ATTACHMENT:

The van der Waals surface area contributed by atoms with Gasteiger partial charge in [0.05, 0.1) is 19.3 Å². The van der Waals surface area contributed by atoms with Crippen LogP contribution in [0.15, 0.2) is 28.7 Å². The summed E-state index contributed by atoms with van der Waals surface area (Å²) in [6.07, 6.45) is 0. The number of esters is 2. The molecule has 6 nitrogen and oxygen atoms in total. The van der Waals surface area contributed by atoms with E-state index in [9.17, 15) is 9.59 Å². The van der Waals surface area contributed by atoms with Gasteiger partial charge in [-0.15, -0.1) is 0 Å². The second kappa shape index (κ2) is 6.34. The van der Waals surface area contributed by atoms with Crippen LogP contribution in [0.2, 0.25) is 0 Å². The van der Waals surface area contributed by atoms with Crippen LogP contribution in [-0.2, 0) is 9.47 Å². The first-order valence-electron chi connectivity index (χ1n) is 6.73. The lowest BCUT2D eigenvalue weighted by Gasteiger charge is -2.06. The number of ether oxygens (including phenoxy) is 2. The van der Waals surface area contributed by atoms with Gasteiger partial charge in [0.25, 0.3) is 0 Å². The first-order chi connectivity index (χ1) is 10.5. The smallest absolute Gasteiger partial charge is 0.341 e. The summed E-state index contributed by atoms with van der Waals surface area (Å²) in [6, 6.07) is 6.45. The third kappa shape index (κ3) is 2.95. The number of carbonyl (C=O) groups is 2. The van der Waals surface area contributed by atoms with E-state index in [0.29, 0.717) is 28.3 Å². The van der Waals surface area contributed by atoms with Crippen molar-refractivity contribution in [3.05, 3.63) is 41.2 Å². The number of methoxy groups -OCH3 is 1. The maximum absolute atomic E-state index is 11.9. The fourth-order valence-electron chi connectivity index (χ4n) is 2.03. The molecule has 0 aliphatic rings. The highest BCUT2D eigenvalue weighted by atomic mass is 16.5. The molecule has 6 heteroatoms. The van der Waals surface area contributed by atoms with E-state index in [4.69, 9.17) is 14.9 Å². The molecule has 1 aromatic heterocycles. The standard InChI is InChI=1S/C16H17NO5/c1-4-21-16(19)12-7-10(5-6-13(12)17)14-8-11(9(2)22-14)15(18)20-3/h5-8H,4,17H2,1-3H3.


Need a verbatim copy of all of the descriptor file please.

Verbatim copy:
The van der Waals surface area contributed by atoms with Gasteiger partial charge in [0.05, 0.1) is 19.3 Å². The van der Waals surface area contributed by atoms with Crippen LogP contribution in [0.15, 0.2) is 28.7 Å². The summed E-state index contributed by atoms with van der Waals surface area (Å²) in [6.07, 6.45) is 0. The number of esters is 2. The molecule has 6 nitrogen and oxygen atoms in total. The van der Waals surface area contributed by atoms with E-state index in [9.17, 15) is 9.59 Å². The van der Waals surface area contributed by atoms with Gasteiger partial charge in [-0.15, -0.1) is 0 Å². The second kappa shape index (κ2) is 6.34. The van der Waals surface area contributed by atoms with Crippen LogP contribution in [0.2, 0.25) is 0 Å². The van der Waals surface area contributed by atoms with Crippen LogP contribution in [-0.2, 0) is 9.47 Å². The first-order valence-electron chi connectivity index (χ1n) is 6.73. The lowest BCUT2D eigenvalue weighted by Gasteiger charge is -2.06. The number of ether oxygens (including phenoxy) is 2. The van der Waals surface area contributed by atoms with Gasteiger partial charge in [0.25, 0.3) is 0 Å². The first-order chi connectivity index (χ1) is 10.5. The smallest absolute Gasteiger partial charge is 0.341 e. The summed E-state index contributed by atoms with van der Waals surface area (Å²) in [6, 6.07) is 6.45. The third kappa shape index (κ3) is 2.95. The number of carbonyl (C=O) groups is 2. The van der Waals surface area contributed by atoms with E-state index in [0.29, 0.717) is 28.3 Å². The van der Waals surface area contributed by atoms with Crippen molar-refractivity contribution in [3.05, 3.63) is 41.2 Å². The number of methoxy groups -OCH3 is 1. The maximum absolute atomic E-state index is 11.9. The fourth-order valence-electron chi connectivity index (χ4n) is 2.03. The molecule has 0 aliphatic rings. The highest BCUT2D eigenvalue weighted by atomic mass is 16.5. The molecule has 6 heteroatoms. The van der Waals surface area contributed by atoms with E-state index in [4.69, 9.17) is 14.9 Å². The molecule has 1 aromatic heterocycles. The standard InChI is InChI=1S/C16H17NO5/c1-4-21-16(19)12-7-10(5-6-13(12)17)14-8-11(9(2)22-14)15(18)20-3/h5-8H,4,17H2,1-3H3.